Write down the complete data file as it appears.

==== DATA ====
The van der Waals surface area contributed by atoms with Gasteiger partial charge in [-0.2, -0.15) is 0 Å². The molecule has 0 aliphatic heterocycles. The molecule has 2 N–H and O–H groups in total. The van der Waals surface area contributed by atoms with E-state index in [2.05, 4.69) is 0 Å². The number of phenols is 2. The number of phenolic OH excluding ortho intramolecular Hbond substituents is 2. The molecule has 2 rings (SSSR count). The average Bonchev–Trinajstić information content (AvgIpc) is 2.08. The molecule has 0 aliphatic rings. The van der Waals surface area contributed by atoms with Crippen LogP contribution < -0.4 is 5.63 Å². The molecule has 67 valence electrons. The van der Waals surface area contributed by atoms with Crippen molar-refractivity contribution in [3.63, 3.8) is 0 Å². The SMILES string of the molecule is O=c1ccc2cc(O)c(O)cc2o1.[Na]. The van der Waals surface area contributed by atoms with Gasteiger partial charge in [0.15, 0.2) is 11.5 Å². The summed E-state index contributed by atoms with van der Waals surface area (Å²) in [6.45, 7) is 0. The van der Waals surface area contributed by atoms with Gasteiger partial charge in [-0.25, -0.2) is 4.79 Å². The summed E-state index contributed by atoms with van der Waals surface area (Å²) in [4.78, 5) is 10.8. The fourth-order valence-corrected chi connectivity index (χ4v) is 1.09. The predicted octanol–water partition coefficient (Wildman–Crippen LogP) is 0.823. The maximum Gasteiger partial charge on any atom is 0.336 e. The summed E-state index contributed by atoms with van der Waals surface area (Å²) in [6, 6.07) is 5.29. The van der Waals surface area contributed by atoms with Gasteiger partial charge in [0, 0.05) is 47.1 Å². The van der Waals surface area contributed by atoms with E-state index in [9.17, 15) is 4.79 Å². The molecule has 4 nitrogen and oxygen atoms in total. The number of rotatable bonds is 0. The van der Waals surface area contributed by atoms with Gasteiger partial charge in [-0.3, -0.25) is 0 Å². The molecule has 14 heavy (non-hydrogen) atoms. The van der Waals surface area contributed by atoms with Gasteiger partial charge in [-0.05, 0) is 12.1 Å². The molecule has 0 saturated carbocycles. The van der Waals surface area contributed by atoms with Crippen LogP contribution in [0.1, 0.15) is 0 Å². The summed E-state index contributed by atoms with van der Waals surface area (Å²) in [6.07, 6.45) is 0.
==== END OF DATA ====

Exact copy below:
The van der Waals surface area contributed by atoms with Gasteiger partial charge in [-0.2, -0.15) is 0 Å². The molecule has 0 aliphatic heterocycles. The molecule has 2 N–H and O–H groups in total. The van der Waals surface area contributed by atoms with E-state index in [2.05, 4.69) is 0 Å². The number of phenols is 2. The number of phenolic OH excluding ortho intramolecular Hbond substituents is 2. The molecule has 2 rings (SSSR count). The average Bonchev–Trinajstić information content (AvgIpc) is 2.08. The molecule has 0 aliphatic rings. The van der Waals surface area contributed by atoms with Crippen LogP contribution < -0.4 is 5.63 Å². The molecule has 67 valence electrons. The van der Waals surface area contributed by atoms with Crippen molar-refractivity contribution in [3.63, 3.8) is 0 Å². The SMILES string of the molecule is O=c1ccc2cc(O)c(O)cc2o1.[Na]. The van der Waals surface area contributed by atoms with Gasteiger partial charge in [0.15, 0.2) is 11.5 Å². The summed E-state index contributed by atoms with van der Waals surface area (Å²) in [6.45, 7) is 0. The van der Waals surface area contributed by atoms with Gasteiger partial charge in [-0.25, -0.2) is 4.79 Å². The summed E-state index contributed by atoms with van der Waals surface area (Å²) in [4.78, 5) is 10.8. The fourth-order valence-corrected chi connectivity index (χ4v) is 1.09. The predicted octanol–water partition coefficient (Wildman–Crippen LogP) is 0.823. The maximum Gasteiger partial charge on any atom is 0.336 e. The summed E-state index contributed by atoms with van der Waals surface area (Å²) in [6, 6.07) is 5.29. The van der Waals surface area contributed by atoms with Gasteiger partial charge in [0, 0.05) is 47.1 Å². The van der Waals surface area contributed by atoms with E-state index in [9.17, 15) is 4.79 Å². The molecule has 4 nitrogen and oxygen atoms in total. The number of rotatable bonds is 0. The van der Waals surface area contributed by atoms with Gasteiger partial charge in [-0.3, -0.25) is 0 Å². The molecule has 14 heavy (non-hydrogen) atoms. The van der Waals surface area contributed by atoms with Gasteiger partial charge in [-0.05, 0) is 12.1 Å². The molecule has 0 saturated carbocycles. The van der Waals surface area contributed by atoms with Crippen LogP contribution in [0.1, 0.15) is 0 Å². The summed E-state index contributed by atoms with van der Waals surface area (Å²) in [6.07, 6.45) is 0.